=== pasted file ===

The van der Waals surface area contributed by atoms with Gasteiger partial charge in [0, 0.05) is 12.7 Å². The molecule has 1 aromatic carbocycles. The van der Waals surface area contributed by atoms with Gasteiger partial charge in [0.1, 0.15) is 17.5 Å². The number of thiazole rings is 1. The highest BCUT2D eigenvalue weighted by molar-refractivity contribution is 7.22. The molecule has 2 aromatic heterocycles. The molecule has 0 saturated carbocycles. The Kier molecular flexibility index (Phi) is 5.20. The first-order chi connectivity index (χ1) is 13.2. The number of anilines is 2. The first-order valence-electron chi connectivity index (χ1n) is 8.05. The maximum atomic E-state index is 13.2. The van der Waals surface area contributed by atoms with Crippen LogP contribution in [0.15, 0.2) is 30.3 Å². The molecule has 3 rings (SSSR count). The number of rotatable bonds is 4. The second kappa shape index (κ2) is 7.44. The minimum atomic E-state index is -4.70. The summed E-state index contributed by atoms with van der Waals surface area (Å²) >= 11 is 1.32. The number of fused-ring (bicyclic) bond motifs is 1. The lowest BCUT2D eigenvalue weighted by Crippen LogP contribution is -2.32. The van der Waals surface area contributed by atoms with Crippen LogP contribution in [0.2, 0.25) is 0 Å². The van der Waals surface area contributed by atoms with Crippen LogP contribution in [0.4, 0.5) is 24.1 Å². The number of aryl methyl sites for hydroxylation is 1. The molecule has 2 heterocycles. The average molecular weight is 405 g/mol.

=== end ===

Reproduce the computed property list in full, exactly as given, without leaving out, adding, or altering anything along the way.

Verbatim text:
The van der Waals surface area contributed by atoms with Gasteiger partial charge in [0, 0.05) is 12.7 Å². The molecule has 1 aromatic carbocycles. The van der Waals surface area contributed by atoms with Gasteiger partial charge in [0.1, 0.15) is 17.5 Å². The number of thiazole rings is 1. The highest BCUT2D eigenvalue weighted by molar-refractivity contribution is 7.22. The molecule has 2 aromatic heterocycles. The molecule has 0 saturated carbocycles. The Kier molecular flexibility index (Phi) is 5.20. The first-order chi connectivity index (χ1) is 13.2. The number of anilines is 2. The first-order valence-electron chi connectivity index (χ1n) is 8.05. The maximum atomic E-state index is 13.2. The van der Waals surface area contributed by atoms with Crippen LogP contribution in [0.15, 0.2) is 30.3 Å². The molecule has 3 rings (SSSR count). The number of rotatable bonds is 4. The second kappa shape index (κ2) is 7.44. The minimum atomic E-state index is -4.70. The summed E-state index contributed by atoms with van der Waals surface area (Å²) >= 11 is 1.32. The number of fused-ring (bicyclic) bond motifs is 1. The lowest BCUT2D eigenvalue weighted by Crippen LogP contribution is -2.32. The van der Waals surface area contributed by atoms with Crippen LogP contribution in [0.2, 0.25) is 0 Å². The van der Waals surface area contributed by atoms with Crippen LogP contribution in [0.4, 0.5) is 24.1 Å². The number of aryl methyl sites for hydroxylation is 1. The molecule has 2 heterocycles. The average molecular weight is 405 g/mol.